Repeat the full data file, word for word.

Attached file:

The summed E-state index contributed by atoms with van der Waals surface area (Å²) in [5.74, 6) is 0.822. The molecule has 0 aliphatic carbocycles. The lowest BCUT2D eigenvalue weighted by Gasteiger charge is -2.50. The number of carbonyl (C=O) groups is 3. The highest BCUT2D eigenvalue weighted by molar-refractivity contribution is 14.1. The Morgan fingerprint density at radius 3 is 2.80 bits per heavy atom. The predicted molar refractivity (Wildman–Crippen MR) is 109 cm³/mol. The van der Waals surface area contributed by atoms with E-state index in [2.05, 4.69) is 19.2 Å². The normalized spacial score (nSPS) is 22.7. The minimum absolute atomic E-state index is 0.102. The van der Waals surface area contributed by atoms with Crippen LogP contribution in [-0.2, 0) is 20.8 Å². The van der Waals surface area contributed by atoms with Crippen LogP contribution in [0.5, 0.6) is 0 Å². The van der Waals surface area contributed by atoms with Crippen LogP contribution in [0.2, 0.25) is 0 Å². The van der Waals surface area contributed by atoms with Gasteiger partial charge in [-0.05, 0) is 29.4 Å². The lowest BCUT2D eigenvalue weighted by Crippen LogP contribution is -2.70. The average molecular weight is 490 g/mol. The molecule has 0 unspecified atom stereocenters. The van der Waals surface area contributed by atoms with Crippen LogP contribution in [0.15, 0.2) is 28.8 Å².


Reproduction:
The summed E-state index contributed by atoms with van der Waals surface area (Å²) in [5.74, 6) is 0.822. The molecule has 0 aliphatic carbocycles. The lowest BCUT2D eigenvalue weighted by Gasteiger charge is -2.50. The number of carbonyl (C=O) groups is 3. The highest BCUT2D eigenvalue weighted by molar-refractivity contribution is 14.1. The Morgan fingerprint density at radius 3 is 2.80 bits per heavy atom. The predicted molar refractivity (Wildman–Crippen MR) is 109 cm³/mol. The van der Waals surface area contributed by atoms with E-state index in [2.05, 4.69) is 19.2 Å². The normalized spacial score (nSPS) is 22.7. The minimum absolute atomic E-state index is 0.102. The van der Waals surface area contributed by atoms with Crippen LogP contribution in [-0.2, 0) is 20.8 Å². The van der Waals surface area contributed by atoms with Crippen LogP contribution in [0.5, 0.6) is 0 Å². The van der Waals surface area contributed by atoms with Crippen LogP contribution in [0.2, 0.25) is 0 Å². The van der Waals surface area contributed by atoms with Gasteiger partial charge in [-0.05, 0) is 29.4 Å². The lowest BCUT2D eigenvalue weighted by Crippen LogP contribution is -2.70. The average molecular weight is 490 g/mol. The molecule has 0 unspecified atom stereocenters. The van der Waals surface area contributed by atoms with Crippen LogP contribution in [0.15, 0.2) is 28.8 Å².